Friday, 12 November 2010

Tonight's Launch Of 'Dispatches from the Dark Side'

No-one organises political events on a Friday night. It's almost a golden rule. But this evening's launch in Stratford of Dispatches from the Dark Side, a series of essays by the radical lawyer Gareth Peirce, was packed out, completely absorbing and, because of Gareth's long association with Newham, an opportunity to celebrate her extraordinary commitment to fighting injustices that most people choose to ignore.

In the past this commitment involved challenging the state over its treatment of black and Irish communities and innocent so-called 'terrorists' like the Birmingham Six and the Guildford Four, people vilified during an earlier period of paranoia and suspicion. Now it means defending those who are caught up in the government's new and increasingly draconian 'war' against Islamism, suppression of which is used to justify 24 hour surveillance, house arrest and state complicity in torture, actions that Britain has the audacity to condemn others nations for participating in. Who knows, in the future perhaps another group - anarchists maybe, or anti-government campaigners in general - may become the new enemies (the concept of 'domestic extremism' certainly points in that direction) and the widening powers to suppress and harass in the name of 'security' will turn onto others. That's why we need lawyers like Gareth - and as she made clear this evening, campaigns to bring injustice to the attention of a public that might prefer not to hear what has become of their 'free' country.

Tonight was also, quite deliberately, an opportunity to show support for former Guantánamo Bay detainee Moazzam Begg, who has been one of those horrendously vilified over the last year. The unsubstantiated and often irrational attacks on him by Gita Saghal and her supporters from February this year, which left many of us utterly confused and then increasing angry, have undoubtedly had an effect on Moazzam - as he said this evening, he is a survivor of torture and although he tries to appear confident and articulate, like the rest of us that isn't always how he feels.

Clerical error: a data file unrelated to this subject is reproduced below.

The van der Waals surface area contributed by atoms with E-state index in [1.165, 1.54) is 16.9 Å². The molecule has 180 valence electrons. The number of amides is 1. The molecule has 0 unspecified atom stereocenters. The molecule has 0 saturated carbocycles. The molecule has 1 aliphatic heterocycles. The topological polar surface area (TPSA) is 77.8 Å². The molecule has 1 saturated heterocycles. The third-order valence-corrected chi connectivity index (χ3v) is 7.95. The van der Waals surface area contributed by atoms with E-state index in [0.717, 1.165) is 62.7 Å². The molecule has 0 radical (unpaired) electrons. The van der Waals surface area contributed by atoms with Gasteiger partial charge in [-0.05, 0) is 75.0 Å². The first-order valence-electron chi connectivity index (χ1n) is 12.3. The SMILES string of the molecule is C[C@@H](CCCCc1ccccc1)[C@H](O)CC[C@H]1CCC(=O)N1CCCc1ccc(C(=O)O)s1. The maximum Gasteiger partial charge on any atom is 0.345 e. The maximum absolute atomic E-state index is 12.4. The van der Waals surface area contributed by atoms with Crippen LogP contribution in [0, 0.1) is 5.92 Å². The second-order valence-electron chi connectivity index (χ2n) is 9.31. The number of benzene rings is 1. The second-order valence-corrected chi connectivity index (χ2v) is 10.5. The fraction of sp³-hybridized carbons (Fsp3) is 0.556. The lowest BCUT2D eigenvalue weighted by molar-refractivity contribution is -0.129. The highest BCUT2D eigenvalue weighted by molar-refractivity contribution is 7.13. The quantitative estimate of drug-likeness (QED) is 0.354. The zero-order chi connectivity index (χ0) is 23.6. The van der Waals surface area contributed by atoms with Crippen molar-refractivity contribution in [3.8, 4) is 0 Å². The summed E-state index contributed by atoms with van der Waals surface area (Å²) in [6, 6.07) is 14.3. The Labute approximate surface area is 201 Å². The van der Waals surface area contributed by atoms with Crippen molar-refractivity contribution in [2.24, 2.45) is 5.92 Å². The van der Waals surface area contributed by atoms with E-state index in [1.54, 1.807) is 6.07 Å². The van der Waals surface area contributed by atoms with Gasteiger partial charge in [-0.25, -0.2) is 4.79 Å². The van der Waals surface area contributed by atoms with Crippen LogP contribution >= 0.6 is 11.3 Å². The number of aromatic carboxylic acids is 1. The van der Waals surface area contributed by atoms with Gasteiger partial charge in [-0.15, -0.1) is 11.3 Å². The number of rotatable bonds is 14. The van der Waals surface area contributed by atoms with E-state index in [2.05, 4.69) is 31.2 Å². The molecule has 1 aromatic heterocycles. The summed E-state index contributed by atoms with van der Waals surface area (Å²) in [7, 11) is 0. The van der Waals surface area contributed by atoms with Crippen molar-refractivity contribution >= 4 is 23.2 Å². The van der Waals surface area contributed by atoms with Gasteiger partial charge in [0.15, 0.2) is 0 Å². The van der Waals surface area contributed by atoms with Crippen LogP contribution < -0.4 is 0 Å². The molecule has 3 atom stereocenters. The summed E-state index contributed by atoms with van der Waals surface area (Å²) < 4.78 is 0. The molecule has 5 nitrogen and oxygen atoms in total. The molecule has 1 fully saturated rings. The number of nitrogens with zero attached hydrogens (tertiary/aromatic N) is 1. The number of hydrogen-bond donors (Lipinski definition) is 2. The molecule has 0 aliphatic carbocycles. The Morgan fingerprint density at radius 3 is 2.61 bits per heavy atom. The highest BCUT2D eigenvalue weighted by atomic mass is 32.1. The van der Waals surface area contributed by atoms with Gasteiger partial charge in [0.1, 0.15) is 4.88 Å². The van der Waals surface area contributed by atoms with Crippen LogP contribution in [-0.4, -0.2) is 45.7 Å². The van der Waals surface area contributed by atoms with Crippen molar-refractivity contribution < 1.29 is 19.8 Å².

Inviting him to speak alongside Gareth was a way of expressing a little solidarity and it was great that he was able to attend. It's also to the credit of Stratford Circus that they ignored a complaint from at least one (as yet unnamed) Newham councillor and a telephone call today from anti-terrorism officers, saying they were aware of the event and asking for copies of any leaflets distributed this evening to be kept. When a literary event becomes the subject of state suspicion and condemnation by council morons, you begin to understand why solidarity is so important.

In ten days time we have another event organised jointly by Newham Monitoring Project and Newham Bookshop - about the 'terror plot' that never existed. In January 2003, the media splashed the news that anti-terrorism police had disrupted an alleged al-Qaeda cell, poised to unleash the deadly poison ricin on London. Police had reportedly found traces of ricin, as well as a panoply of bomb and poison-making equipment in the cell’s ‘factory of death’ – a shabby flat in north London. ‘This danger is present and real, and with us now’ announced former prime minister Tony Blair.

But, when the ‘ricin plot’ came to trial at the Old Bailey, a very different story emerged: there was no ricin and no sophisticated plot. Rarely has a legal case been so shamelessly distorted by government, media and security forces to push their 'war on terror’ agenda. In Ricin! The Inside Story of the Terror Plot That Never Was, jury foreman Lawrence Archer and Fiona Bawdon give the definitive story of the ricin plot, the trial and its aftermath.

The event takes place on Monday 22 November at 7 pm at St John’s Church, The Broadway, Stratford E15. Tickets cost £5 from Newham Bookshop (020 8552 9993) and copies of the book, published by Pluto Press, will be available to buy.

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